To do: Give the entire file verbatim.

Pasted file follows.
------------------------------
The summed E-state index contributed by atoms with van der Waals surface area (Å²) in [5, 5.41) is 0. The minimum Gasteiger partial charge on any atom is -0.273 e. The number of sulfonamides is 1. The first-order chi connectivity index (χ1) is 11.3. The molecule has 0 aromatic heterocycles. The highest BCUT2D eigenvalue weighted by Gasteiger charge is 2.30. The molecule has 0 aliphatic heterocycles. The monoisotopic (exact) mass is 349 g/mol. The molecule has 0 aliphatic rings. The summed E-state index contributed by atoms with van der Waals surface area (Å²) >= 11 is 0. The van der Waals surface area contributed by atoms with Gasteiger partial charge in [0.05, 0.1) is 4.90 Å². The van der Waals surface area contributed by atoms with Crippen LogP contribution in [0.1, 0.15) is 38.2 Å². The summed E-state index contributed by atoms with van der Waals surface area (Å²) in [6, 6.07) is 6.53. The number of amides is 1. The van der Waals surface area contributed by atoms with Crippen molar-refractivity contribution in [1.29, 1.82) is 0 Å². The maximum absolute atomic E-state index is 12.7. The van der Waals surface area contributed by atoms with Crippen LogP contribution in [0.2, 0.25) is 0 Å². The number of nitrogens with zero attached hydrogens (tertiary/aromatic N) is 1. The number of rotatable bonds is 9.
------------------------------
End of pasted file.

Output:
The summed E-state index contributed by atoms with van der Waals surface area (Å²) in [5, 5.41) is 0. The minimum Gasteiger partial charge on any atom is -0.273 e. The number of sulfonamides is 1. The first-order chi connectivity index (χ1) is 11.3. The molecule has 0 aromatic heterocycles. The highest BCUT2D eigenvalue weighted by Gasteiger charge is 2.30. The molecule has 0 aliphatic heterocycles. The monoisotopic (exact) mass is 349 g/mol. The molecule has 0 aliphatic rings. The summed E-state index contributed by atoms with van der Waals surface area (Å²) >= 11 is 0. The van der Waals surface area contributed by atoms with Gasteiger partial charge in [0.05, 0.1) is 4.90 Å². The van der Waals surface area contributed by atoms with Crippen LogP contribution in [0.1, 0.15) is 38.2 Å². The summed E-state index contributed by atoms with van der Waals surface area (Å²) in [6, 6.07) is 6.53. The number of amides is 1. The van der Waals surface area contributed by atoms with Crippen molar-refractivity contribution in [1.29, 1.82) is 0 Å². The maximum absolute atomic E-state index is 12.7. The van der Waals surface area contributed by atoms with Crippen LogP contribution in [0.2, 0.25) is 0 Å². The number of nitrogens with zero attached hydrogens (tertiary/aromatic N) is 1. The number of rotatable bonds is 9.